ANN ARBOR, Mich. -- Looking back on the 2013 season for the Michigan offense, a couple of glaring issues jump right to mind.
First, lack of a running game. Second, zero cohesion along the offensive line. Third, turnover trouble at an inexcusable rate.
Diving into the latter two, beginning with turnovers, more specifically interceptions, Michigan senior quarterback Devin Gardner feels he made great progress in that category the more starts he added to his belt.
“I feel like I did a good job of that last year in the last six games or so,” Gardner said. “I threw one interception or so. I feel like I made strides with that last year and I’m just continuing.”
Gardner isn’t wrong, actually.
Of Gardner’s 11 interceptions a year ago, 10 came in the first six games against what most would call the least difficult half with a weak non-conference schedule and relatively easy start to Big Ten play against Minnesota and Penn State.
Gardner’s lone interception in the second half of the year came in a blowout loss at Michigan State.
Obviously, part of the reason Gardner’s interceptions dipped significantly, especially in a rather treacherous November slate of games, are his sack numbers.
Constantly looking to make a play even when nothing is there, Gardner was pelted by sack after sack, including 14 total over a two game span against the Spartans and in a home loss against Nebraska.
This year, Gardner feels like first year Michigan offensive coordinator Doug Nussmeier is working to change that approach and limit the massive amount of lost yardage from last season as plays breakdown.
“Coach Nuss is a very demanding person when it comes to that and he expresses those are winning plays,” Gardner said. “He says completion percentage is the most overrated part of a quarterback’s game cause you don’t get points for throwing the ball away, which is a winning play to help your team.
“It took me a little while to grasp that during the spring but right now I’m throwing the ball away more than ever and making sure that we’re able to keep the field position that we like, get a chance to punt, and we’ll get the ball back.”
When Michigan coach Brady Hoke was asked what he’d like to see Gardner continue to improve as camp goes on, it became clear coach and quarterback are on the same page.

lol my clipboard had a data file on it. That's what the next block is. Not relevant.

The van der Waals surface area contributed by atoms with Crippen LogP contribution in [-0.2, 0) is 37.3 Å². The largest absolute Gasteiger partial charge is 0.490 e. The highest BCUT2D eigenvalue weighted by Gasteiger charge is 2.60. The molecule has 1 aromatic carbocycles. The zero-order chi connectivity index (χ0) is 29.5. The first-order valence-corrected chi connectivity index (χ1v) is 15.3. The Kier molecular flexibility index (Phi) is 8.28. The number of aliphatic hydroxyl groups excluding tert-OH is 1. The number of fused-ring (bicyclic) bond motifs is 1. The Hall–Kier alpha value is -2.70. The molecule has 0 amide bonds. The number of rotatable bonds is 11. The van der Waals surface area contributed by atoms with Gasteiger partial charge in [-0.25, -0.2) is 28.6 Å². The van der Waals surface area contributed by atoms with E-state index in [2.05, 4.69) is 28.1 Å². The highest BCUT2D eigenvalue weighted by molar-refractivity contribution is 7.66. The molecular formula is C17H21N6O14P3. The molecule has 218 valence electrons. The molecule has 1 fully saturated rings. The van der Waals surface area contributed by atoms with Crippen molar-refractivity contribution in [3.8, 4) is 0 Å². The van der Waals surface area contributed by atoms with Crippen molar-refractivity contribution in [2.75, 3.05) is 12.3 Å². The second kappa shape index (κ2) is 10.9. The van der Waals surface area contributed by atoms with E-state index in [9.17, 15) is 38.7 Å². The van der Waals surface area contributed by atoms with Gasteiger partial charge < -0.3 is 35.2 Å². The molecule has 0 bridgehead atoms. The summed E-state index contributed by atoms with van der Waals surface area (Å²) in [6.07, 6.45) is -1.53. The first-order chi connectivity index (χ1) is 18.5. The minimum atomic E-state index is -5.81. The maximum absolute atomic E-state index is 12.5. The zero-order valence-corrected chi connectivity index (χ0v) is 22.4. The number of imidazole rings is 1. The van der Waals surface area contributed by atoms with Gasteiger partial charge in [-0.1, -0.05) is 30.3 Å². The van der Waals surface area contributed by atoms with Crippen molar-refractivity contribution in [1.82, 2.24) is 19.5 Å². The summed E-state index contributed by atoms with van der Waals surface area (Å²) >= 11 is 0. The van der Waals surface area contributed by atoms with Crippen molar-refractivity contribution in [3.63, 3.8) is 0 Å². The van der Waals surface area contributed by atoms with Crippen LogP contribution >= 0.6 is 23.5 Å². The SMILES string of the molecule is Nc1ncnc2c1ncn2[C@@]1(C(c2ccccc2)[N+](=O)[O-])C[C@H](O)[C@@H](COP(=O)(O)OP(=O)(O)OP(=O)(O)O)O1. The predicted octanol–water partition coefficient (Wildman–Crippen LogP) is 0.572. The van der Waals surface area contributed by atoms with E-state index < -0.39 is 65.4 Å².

"A couple things are that realizing that on fourth down, sometimes punting the football is not a bad thing,” Hoke said.
“He's a guy who is very athletic, as I hope you all know. He's a guy who is tough. And I think the other part of it is he has to learn that he doesn't have to do it by himself."
Ah yes, help, something Gardner struggled to find from the rest of the team in his first full season as the starting quarterback at Michigan.
Regardless, Gardner isn’t putting it all on the rest of the offense nor admitting he doesn’t believe he can do it.
“I feel like sometimes I maybe held the ball too long or didn’t get the ball out but I don’t think shell shocked is the word,” Gardner said. “Everyone’s putting it all on the offensive line, which it wasn’t, sometimes it was the backs, sometimes the receivers didn’t get open in time or sometimes I held the ball a little too long.
“They get a lot of unjust criticism but that’s what’s going to happen and we’re just working hard to change that.”
The proof of possible improvement will of course come on the field on Aug. 30 as Michigan hosts Appalachian State to kickoff the 2014 season.
If one week of practice is any indication of how the offensive line, running back protection, and quarterbacking is going in that capacity then, the results could be better.
“I’ve been sacked once through camp, so,” Gardner added.